The PageRank method is one that determines the importance and relevance of Web pages when a specific query is issued in a search engine. This method is responsible for the great success that Google has run into in the past few years. In Networks, Crowds, and Markets, our class textbook written by David Easley and Jon Kleinberg, Chapter 14 is dedicated to exploring this topic. In the text, there is a clear definition that captures how this method works. First, in a network with n nodes, we assign each node an initial PageRank value of 1/n. Next, we choose a number of steps, k, which represents how many rounds we will be performing on the network. Then, we perform a sequence of k updates to the PageRank values, using the Basic PageRank Update Rule. This rule states that each page divides its current PageRank value equally across its outgoing links, and passes equal shares to the pages it points to. If a page does not have any outgoing links, it passes its current PageRank value to itself. Finally, each page updates its new PageRank score to be the sum of the shares it receives.
This is the basic idea behind this mechanism. Google uses a slightly altered version of this method, but they both accomplish the same goal in the end. In 2000, Google released its first toolbar for Internet Explorer. Essentially, this toolbar was supposed to make searching easier than ever before. It also had a feature that, when enabled, a PageRank meter would be displayed and the public would know how important and relevant the page that they were viewing was. This was especially useful for search engine optimizers.
However, SEOs got caught up in a frenzy about these PageRank values. Everybody wanted a higher one and the demand for them was astronomical. As a result, a market emerged to accommodate their growing need for a high PageRank. Link-selling became one of the best ways to make a profit from the SEOs who were doing anything to make their PageRank value increase. People would buy these links and in turn, their PageRank would go up, and then Google would rank their pages higher for different terms.
Google was not happy with the manipulation of its top strategy. Google began to penalize the markets that allowed the selling of links to improve PageRank scores by reducing their PageRank scores or by removing them from Google’s services altogether. This was not the end to link selling, though. The demand for a higher PageRank value was still as high as ever and the networks that sold the links went underground. When one was closed, another would open, and this cycle was not going to end soon. Link spam started to occur and people were putting links into as many pages as possible just to get the boost in their PageRank score. In 2005, Google was urged to do something to stop the link spam from occurring. They tried to fight against it but their tactic did not work.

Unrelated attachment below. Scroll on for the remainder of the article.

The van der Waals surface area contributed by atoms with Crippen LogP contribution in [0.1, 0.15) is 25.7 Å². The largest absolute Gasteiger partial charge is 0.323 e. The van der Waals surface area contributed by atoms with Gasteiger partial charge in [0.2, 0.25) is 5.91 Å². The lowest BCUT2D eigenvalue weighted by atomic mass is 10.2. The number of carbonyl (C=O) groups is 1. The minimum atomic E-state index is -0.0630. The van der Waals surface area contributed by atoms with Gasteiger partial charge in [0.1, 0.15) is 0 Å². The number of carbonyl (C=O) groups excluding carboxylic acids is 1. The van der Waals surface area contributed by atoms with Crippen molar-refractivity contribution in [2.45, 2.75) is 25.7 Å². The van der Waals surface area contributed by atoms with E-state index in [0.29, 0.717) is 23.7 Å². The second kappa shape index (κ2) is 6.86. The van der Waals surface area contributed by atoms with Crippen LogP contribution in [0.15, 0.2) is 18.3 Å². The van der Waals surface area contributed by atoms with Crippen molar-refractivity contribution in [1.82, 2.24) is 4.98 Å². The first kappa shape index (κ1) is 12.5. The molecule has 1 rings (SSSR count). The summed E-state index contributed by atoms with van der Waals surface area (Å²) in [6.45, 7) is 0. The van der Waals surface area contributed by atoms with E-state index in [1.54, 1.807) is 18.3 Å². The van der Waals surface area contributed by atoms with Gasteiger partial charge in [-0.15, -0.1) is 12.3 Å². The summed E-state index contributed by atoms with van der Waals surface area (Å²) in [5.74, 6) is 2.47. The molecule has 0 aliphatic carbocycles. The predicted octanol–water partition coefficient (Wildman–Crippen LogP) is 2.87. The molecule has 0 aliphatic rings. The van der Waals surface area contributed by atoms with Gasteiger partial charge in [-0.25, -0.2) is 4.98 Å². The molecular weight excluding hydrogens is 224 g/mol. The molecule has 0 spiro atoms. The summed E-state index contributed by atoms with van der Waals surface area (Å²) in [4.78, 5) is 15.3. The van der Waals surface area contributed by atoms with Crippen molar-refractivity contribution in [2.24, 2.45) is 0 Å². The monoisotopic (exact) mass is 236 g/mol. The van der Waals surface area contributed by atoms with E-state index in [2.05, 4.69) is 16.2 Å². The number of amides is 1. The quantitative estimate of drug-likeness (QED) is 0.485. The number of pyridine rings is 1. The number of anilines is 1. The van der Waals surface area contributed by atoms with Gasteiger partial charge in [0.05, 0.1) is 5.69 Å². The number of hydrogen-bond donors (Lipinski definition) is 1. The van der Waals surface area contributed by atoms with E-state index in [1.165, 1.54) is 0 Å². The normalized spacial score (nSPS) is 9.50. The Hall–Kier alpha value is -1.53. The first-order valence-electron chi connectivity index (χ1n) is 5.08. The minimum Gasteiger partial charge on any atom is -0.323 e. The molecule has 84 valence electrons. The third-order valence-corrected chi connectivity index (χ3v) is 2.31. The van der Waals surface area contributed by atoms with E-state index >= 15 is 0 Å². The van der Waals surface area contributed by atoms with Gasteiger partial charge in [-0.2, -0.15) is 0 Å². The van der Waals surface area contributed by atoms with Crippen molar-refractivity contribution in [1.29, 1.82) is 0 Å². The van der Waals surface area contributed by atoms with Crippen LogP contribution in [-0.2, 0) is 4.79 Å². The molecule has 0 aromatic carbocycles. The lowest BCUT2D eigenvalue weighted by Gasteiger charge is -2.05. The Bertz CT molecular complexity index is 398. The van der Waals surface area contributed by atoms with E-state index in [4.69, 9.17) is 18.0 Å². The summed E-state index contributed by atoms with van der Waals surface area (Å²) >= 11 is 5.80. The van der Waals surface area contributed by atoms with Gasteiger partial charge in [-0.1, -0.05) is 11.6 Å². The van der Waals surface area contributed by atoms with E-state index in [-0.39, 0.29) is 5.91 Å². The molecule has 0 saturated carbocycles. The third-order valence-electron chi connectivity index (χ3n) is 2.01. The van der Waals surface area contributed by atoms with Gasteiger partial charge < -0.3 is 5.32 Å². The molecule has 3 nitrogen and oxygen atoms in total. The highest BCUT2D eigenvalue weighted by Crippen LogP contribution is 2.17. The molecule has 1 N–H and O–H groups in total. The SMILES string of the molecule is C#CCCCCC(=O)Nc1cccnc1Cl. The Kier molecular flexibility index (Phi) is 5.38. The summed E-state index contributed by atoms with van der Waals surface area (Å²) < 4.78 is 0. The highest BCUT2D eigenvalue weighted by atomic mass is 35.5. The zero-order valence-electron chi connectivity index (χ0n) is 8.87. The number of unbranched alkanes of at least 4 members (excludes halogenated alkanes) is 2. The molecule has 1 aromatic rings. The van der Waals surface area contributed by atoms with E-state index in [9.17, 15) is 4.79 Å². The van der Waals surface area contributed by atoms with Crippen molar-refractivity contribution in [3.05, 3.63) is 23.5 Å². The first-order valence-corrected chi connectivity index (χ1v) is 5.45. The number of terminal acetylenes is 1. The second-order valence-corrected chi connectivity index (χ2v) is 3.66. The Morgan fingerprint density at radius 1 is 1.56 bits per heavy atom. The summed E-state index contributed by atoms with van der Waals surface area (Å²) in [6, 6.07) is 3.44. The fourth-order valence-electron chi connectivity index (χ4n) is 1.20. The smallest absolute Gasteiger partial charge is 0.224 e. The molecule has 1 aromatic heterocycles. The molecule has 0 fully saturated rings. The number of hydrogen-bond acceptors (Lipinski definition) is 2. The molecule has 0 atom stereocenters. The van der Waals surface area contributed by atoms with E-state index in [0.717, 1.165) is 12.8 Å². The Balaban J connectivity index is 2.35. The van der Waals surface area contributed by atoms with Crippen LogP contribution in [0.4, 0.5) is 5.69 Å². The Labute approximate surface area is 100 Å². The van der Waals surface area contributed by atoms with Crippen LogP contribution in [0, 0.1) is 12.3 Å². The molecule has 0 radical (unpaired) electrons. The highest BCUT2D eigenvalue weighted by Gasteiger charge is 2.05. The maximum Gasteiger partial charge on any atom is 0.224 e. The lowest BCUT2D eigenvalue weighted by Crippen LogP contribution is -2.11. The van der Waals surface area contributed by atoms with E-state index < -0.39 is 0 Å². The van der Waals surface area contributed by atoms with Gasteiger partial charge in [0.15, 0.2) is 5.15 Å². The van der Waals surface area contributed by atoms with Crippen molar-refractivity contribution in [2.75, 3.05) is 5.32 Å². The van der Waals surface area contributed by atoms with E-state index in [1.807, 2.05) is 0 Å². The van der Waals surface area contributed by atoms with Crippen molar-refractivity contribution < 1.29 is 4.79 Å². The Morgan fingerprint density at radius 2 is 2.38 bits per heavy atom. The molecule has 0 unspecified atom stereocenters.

Google has obviously changed its services since 2000, creating its own browser that allows searches to be made in the HTML bar. Most of Google users made the switch from Internet Explorer to Google Chrome. Chrome does not offer such a toolbar to be installed, so people could not use this as a way to check the PageRank scores of all Web pages. Instead, the scores were reported through Google Search Console. This was abandoned in 2010. Now, the only people who are able to view the PageRank scores are the ones still using a version of Internet Explorer that allows for the toolbar to be installed and used actively. The number of people using Explorer has dropped incredibly recently. Google has recognized this and will soon make the toolbar inaccessible to everybody. No one will be able to know a page’s PageRank score publically. Google will become the only entity that has access to these scores.